After quite a number of years without usable ‘studio’ space to call my own, this painting was an exercise in logistics to carry out!
The subject was no problem. Being a commission, I had spent some time exploring the area in the North Lakes where Red Pike, the mountain I had been asked to paint, was situated, looking for suitable views. When I spotted this one, I knew that I needed to look no further!
I realised that the size of the required painting (to fit a given space over a living room mantelpiece) would preclude my carrying out the work entirely ‘en plein air’, so undertook several working trips there, making sketches and taking photographs. As David Curtis comments, there is a danger of an artist overworking a painting if photographic references are employed excessively. As a landscape painter, I find myself taking pictures of fleeting cloud and light effects at the scene, and then play them ‘on a loop’ on my computer in the studio as I’m working. This enables me to keep mood and ‘sense of place’ uppermost in my mind while I’m working, without allowing me to overdo the detail!
There was just sufficient room in that shed to spread out computer, all my sketchbook notes, paints, brushes , etc etc. It was a tight squeeze, but I could escape into the garden or carry the canvas across to my room whenever I needed a breather! Another use of the reference photograph is to carry out a colour study, together with detailed notes – this I did on a tiny scale in my moleskine reporter’s notebook, carefully working out how I wanted the painting to look.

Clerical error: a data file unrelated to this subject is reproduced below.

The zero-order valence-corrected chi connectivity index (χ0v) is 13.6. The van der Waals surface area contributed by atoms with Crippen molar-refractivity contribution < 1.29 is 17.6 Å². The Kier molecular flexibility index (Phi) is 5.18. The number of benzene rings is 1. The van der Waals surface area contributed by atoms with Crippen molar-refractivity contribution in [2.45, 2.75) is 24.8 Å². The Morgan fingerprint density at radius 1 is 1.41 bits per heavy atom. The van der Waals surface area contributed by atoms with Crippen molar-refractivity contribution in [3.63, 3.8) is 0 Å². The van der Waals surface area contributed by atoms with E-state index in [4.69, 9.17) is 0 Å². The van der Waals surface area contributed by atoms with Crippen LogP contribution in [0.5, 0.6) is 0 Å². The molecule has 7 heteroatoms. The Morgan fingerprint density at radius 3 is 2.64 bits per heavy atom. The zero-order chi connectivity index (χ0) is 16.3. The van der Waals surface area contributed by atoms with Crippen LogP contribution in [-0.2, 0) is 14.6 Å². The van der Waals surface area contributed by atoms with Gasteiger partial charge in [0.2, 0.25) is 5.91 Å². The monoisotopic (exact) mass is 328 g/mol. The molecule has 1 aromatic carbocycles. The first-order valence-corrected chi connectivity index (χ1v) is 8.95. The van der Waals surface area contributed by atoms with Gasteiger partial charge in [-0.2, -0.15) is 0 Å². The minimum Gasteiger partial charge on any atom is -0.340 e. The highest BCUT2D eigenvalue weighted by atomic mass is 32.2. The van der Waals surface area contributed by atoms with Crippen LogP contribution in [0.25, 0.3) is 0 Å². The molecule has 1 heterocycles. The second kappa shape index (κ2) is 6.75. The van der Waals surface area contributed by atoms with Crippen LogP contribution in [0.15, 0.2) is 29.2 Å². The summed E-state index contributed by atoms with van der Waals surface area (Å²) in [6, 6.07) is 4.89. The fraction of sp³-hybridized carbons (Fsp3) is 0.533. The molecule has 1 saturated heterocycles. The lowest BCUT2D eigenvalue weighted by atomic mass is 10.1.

Then at last I was able to negotiate some temporary working space in my sister’s potting shed! Obviously this wasn’t ideal, but in the circumstances it had to do, as a guest bedroom , however light and spacious, as this one certainly was, is hardly the place to carry out what I call my ‘dirty, smelly, messy’ work! There was just space on the potting bench to prop my canvas, and the advantage of this type of painting support is that it’s easy to carry around, being light and provided with supporting ‘struts’ at the back, which make excellent carry handles! Needing to work at speed, acrylic was a good choice, not needing lengthy periods of drying time between stages of the work . As I couldn’t view my painting from a distance where I was working , I protected the mantelpiece in my room and used this as a temporary easel in order to view progress and plan my next move! Working privacy also had to be negotiated, as an artist needs the freedom ‘to make mistakes’, and with severely limited time at my disposal I also had to be sure that I would not be interrupted. All this is not easy to arrange in someone else’s house, but I found I was able to work successfully. From the first stroke of my painting knife on the wonderful springy surface which canvas affords, I knew that this particular painting was going to work!